Let's talk about Asparagus Odour Detection & Genetics
How it works
Ever noticed your urine smells different after eating asparagus? You’re not the only one.
The genetic link
23andMe researchers identified a genetic marker located near the OR2M7 gene that is associated with the likelihood of smelling asparagus-related odour in their urine. This gene has instructions for a protein that detects odour molecules.
What causes the smell?
Scientists believe the smell comes from molecules the body makes when it breaks down the asparagus. One of these molecules contains sulfur and has an odour like cooked cabbage.
Did you know?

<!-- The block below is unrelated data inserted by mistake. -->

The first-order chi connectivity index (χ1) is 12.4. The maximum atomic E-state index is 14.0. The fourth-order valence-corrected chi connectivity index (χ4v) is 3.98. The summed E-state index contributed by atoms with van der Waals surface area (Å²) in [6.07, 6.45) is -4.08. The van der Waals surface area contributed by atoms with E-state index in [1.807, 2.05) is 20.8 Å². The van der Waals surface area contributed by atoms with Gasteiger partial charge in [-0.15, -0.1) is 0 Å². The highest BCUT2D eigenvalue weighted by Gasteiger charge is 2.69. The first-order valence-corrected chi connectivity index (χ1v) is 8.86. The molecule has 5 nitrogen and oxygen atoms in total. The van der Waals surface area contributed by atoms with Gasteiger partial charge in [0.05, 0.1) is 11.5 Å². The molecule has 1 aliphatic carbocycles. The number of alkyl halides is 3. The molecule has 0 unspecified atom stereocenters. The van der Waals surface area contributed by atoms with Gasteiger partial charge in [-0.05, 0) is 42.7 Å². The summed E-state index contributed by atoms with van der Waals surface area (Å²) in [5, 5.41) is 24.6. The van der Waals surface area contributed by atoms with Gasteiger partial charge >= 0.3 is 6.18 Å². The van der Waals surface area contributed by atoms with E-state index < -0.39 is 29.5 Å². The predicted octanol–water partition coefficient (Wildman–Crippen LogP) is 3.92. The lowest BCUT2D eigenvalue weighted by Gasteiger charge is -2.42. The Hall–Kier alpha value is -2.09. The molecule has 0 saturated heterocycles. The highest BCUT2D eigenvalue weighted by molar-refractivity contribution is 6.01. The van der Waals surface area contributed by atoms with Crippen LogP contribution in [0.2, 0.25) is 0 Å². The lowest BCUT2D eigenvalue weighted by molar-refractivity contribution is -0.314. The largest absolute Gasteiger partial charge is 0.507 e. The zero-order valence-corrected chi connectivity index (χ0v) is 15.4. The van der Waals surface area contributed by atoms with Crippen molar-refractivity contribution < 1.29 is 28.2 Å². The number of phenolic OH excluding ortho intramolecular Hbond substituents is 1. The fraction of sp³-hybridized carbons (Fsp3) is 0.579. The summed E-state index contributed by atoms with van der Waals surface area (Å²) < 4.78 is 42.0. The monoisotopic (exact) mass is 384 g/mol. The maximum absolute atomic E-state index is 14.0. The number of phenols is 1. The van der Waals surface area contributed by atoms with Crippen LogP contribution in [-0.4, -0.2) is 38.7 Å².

The skin lining your nose contains nerve cells that are covered in molecular sensors, called “olfactory receptors.” These receptors specialize in detecting odour molecules. Humans can detect thousands of different scents using various combinations of more than 300 olfactory receptors. And the types of olfactory sensors you have determine what you can and cannot smell.
Got a whiff of your genetics and want to learn more? Pick up a 23andMe DNA kit to see what your genes have to say about asparagus odour detection and other interesting traits.
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